“My be­liefs are about food – it’s a whole food diet. It’s real, it’s tasty and it’s yummy”

Sunday Herald Sun - Stellar - - On Sunday -

Justin Hemmes, who runs a sta­ble of over 40 bars, pubs and restau­rants. “He’s a leg­end,” he says. “If I could get to his point one day, well, great.”

He is the first to ad­mit, chefs don’t al­ways make good busi­ness­men. His se­cret is to be up­front about his fail­ings, and join forces with peo­ple who are strong in ar­eas where he is weak.

Pa­per­work is a par­tic­u­larly weak point. “BAS, tax, this, that, land­lords, rent,” Calom­baris says with mock con­fu­sion. “I quickly learned to sur­round my­self with peo­ple who could do that. One of my business part­ners knows how to build restau­rants, cost cut, save, and do deals on leases. The other brings a to­tally dif­fer­ent thing to the equa­tion. We are three dif­fer­ent peo­ple, but around the ta­ble there’s an amaz­ing chem­istry.”

The chef has ex­per­i­mented with ex­pand­ing his brand and clock­ing up guest ap­pear­ances. Later this month, he will ap­pear again at Oh My Greek Week, a five-day cel­e­bra­tion of Hel­lenic cul­ture in Mel­bourne. Re­cently, he also col­lab­o­rated with home­wares brand Salt & Pep­per for a col­lec­tion of non-stick, hard-an­odised alu­minium cook­ware.

He has learned enough about the business side of the in­dus­try to know that when restau­rants go un­der, as many do, it has a pow­er­ful rip­ple ef­fect. He be­lieves the hos­pi­tal­ity in­dus­try de­serves more fi­nan­cial sup­port from the gov­ern­ment.

“In Mel­bourne, (chef) Shan­non Ben­nett and I em­ploy close to 700 peo­ple com­bined,” he says. “If we went un­der to­mor­row, would the gov­ern­ment bail us out?”

Next, Calom­baris plans to ex­pand into Syd­ney. It will be a Greek eatery, work­ing name Elec­tra, in Surry Hills. His chefs are al­ready in Greece, re­search­ing the menu, but it’s not ex­pected to open un­til late next year.

“It’s my first ma­jor fo­ray out­side of Mel­bourne, which is pretty scary and daunt­ing,” he says. “I can’t put my finger on why, but I know it is dif­fer­ent. We need to knead it and work it and un­der­stand it and ad­just ac­cord­ingly.

“I want it to be ac­ces­si­ble. There will be no rules, no ‘You must be in at eight, you must give your credit card.’ We will cre­ate op­tions – you can book, you can walk in, you can get pick-up or de­liv­ery. It will be a Gazi-es­que type place. It’s grungy, it’s gutsy, it’s not about mak­ing ev­ery­thing 90 de­grees and per­fect.

“It’s about fo­cus­ing on flavour, be­ing en­ergy-driven, and a night out where you go, ‘How cool is that?’”

Calom­baris jug­gles all this with Masterchef, the cook­ing show on Net­work 10 that made him fa­mous. He has signed on for an­other three years.

“I’m not go­ing to sit here and bulls**t you – of course it brings cus­tomers to the restau­rants,” he says. “But it’s a dou­ble-edged sword. Peo­ple’s ex­pec­ta­tions are through the roof.”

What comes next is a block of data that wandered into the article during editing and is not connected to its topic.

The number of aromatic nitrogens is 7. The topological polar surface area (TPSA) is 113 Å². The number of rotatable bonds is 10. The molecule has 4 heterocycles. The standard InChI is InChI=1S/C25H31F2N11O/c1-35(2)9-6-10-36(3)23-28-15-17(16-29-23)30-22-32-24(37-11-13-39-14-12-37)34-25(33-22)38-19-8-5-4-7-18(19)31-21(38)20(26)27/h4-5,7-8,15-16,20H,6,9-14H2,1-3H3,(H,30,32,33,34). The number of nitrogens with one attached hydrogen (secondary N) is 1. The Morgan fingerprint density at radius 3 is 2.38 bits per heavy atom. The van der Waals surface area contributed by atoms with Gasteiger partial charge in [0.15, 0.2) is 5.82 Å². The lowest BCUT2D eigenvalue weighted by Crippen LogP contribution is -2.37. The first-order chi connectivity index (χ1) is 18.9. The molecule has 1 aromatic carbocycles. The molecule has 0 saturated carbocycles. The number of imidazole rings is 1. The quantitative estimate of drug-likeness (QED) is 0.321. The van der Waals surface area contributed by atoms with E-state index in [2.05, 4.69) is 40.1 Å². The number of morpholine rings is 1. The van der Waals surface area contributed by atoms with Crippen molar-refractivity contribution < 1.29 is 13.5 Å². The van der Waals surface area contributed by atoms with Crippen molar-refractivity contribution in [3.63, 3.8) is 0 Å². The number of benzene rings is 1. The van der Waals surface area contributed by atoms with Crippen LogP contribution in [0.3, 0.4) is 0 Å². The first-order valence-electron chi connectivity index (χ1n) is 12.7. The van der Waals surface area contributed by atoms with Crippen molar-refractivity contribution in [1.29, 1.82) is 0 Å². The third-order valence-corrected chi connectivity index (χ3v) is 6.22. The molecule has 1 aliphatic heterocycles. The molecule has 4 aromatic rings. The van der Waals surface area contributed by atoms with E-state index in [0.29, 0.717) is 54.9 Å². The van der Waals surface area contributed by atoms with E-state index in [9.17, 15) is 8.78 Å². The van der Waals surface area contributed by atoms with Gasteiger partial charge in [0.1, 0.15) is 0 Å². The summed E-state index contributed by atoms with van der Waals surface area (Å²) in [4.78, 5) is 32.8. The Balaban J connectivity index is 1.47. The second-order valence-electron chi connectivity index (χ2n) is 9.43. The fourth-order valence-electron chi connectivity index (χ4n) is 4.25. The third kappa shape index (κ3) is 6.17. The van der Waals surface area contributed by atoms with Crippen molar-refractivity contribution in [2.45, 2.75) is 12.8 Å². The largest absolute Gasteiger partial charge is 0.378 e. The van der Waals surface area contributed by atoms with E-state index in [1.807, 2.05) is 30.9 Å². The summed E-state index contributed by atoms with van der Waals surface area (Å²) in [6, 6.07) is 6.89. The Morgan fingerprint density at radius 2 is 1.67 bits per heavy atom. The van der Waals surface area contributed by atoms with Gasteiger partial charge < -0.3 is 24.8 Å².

He be­lieves the key to the show’s longevity is its in­no­cence and in­tegrity. Not for them the catty con­tes­tants whose per­son­al­i­ties out­shine their food.

The three judges, Calom­baris, Gary Me­hi­gan and Matt Pre­ston, have made it clear they won’t stand for that.

“We are the mafia of our show. We lit­er­ally run the ship,” he says. “I don’t want to spend time with peo­ple who are ig­no­rant, ar­ro­gant, not car­ing. We don’t need the cliched types.”

Calom­baris has of­ten said that food is his re­li­gion. To be sure, he is a zealot, evan­ge­lis­ing in his many dif­fer­ent tem­ples al­most ev­ery wak­ing hour of ev­ery day. Ex­cept Sun­day.

Sun­day, he de­votes to his fam­ily. Al­though, of­ten that in­volves food, too. Some­times he will take his kids, who are banned from eat­ing fast food such as Mcdon­alds, down to a fam­ily-run burger restau­rant in a Mel­bourne park.

“We have chips – I don’t hold any­thing back,” he says. “What I do teach them is my re­li­gion, as you would if you were Bud­dhist or Catholic. My be­liefs are about food – it’s a whole food diet. It’s real, it’s tasty and it’s yummy.”

Calom­baris has never had re­sis­tance from James on his Mcdon­alds ban, even though he sends him to fast-food par­ties with a healthy packed lunch. “He’s been so brain­washed,” he says. Michaela, his three-year-old, is not far be­hind.

Even the Calom­baris kids’ grand­par­ents are devo­tees to this food re­li­gion, and their mother Natalie, orig­i­nally a nurse, is study­ing nu­tri­tion. “Their grand­par­ents have a mas­sive back­yard with chick­ens, bee­hives, veg­eta­bles, fruit, ev­ery­thing,” he says.

“My fa­ther-in-law makes his own sausages, his own wine. My kids, they taste wine. They’re not sculling wine, but they taste it. They stick their finger in. We have this binge-drink­ing epi­demic in Aus­tralia. It’s hor­ri­ble. When I am in Europe, I don’t see drunk peo­ple. It’s not some­thing that’s taboo, then when you turn 18 you go nuts.

“You are happy to stick how many tea­spoons of sugar in a soft drink into a kids’ mouth, but some­thing made from grapes – and yes, it’s fer­mented – you’re not happy to give them a lit­tle taste?”

Not ev­ery­thing Calom­baris at­tempts is suc­cess­ful. He and Natalie are not mar­ried, de­spite his ef­forts. “I keep ask­ing her, and she keeps say­ing no.”

He doesn’t, how­ever, agree that chefs make ter­ri­ble hus­bands. “I think it’s about the chef mak­ing sure they are with the right per­son, some­one that un­der­stands this life.”

GREEK EM­PIRE Chef Ge­orge Calom­baris is a busy man, over­see­ing his 12 restau­rants as well as judg­ing du­ties on Masterchef Aus­tralia.

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